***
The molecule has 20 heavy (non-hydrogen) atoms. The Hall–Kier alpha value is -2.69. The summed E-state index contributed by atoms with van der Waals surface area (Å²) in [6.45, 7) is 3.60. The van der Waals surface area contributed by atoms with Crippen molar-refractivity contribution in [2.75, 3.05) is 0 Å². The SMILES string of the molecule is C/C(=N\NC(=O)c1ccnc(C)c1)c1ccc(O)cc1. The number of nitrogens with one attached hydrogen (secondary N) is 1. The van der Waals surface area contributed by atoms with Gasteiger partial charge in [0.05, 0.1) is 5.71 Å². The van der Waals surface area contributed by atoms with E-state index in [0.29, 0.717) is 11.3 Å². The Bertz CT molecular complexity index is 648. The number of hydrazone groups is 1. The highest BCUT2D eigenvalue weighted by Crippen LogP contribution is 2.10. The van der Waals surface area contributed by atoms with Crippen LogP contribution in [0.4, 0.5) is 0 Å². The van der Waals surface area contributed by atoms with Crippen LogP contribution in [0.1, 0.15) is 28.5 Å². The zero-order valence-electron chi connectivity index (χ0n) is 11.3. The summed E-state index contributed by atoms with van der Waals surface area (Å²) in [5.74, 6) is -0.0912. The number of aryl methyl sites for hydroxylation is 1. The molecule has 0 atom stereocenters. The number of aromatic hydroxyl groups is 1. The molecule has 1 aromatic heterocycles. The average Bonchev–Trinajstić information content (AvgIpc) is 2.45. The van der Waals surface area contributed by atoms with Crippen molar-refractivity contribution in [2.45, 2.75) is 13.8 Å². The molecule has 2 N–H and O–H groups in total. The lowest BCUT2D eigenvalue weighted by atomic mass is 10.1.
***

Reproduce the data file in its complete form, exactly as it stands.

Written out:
The molecule has 20 heavy (non-hydrogen) atoms. The Hall–Kier alpha value is -2.69. The summed E-state index contributed by atoms with van der Waals surface area (Å²) in [6.45, 7) is 3.60. The van der Waals surface area contributed by atoms with Crippen molar-refractivity contribution in [2.75, 3.05) is 0 Å². The SMILES string of the molecule is C/C(=N\NC(=O)c1ccnc(C)c1)c1ccc(O)cc1. The number of nitrogens with one attached hydrogen (secondary N) is 1. The van der Waals surface area contributed by atoms with Gasteiger partial charge in [0.05, 0.1) is 5.71 Å². The van der Waals surface area contributed by atoms with E-state index in [0.29, 0.717) is 11.3 Å². The Bertz CT molecular complexity index is 648. The number of hydrazone groups is 1. The highest BCUT2D eigenvalue weighted by Crippen LogP contribution is 2.10. The van der Waals surface area contributed by atoms with Crippen LogP contribution in [0.4, 0.5) is 0 Å². The van der Waals surface area contributed by atoms with Crippen LogP contribution in [0.1, 0.15) is 28.5 Å². The zero-order valence-electron chi connectivity index (χ0n) is 11.3. The summed E-state index contributed by atoms with van der Waals surface area (Å²) in [5.74, 6) is -0.0912. The number of aryl methyl sites for hydroxylation is 1. The molecule has 0 atom stereocenters. The number of aromatic hydroxyl groups is 1. The molecule has 1 aromatic heterocycles. The average Bonchev–Trinajstić information content (AvgIpc) is 2.45. The van der Waals surface area contributed by atoms with Crippen molar-refractivity contribution in [2.45, 2.75) is 13.8 Å². The molecule has 2 N–H and O–H groups in total. The lowest BCUT2D eigenvalue weighted by atomic mass is 10.1.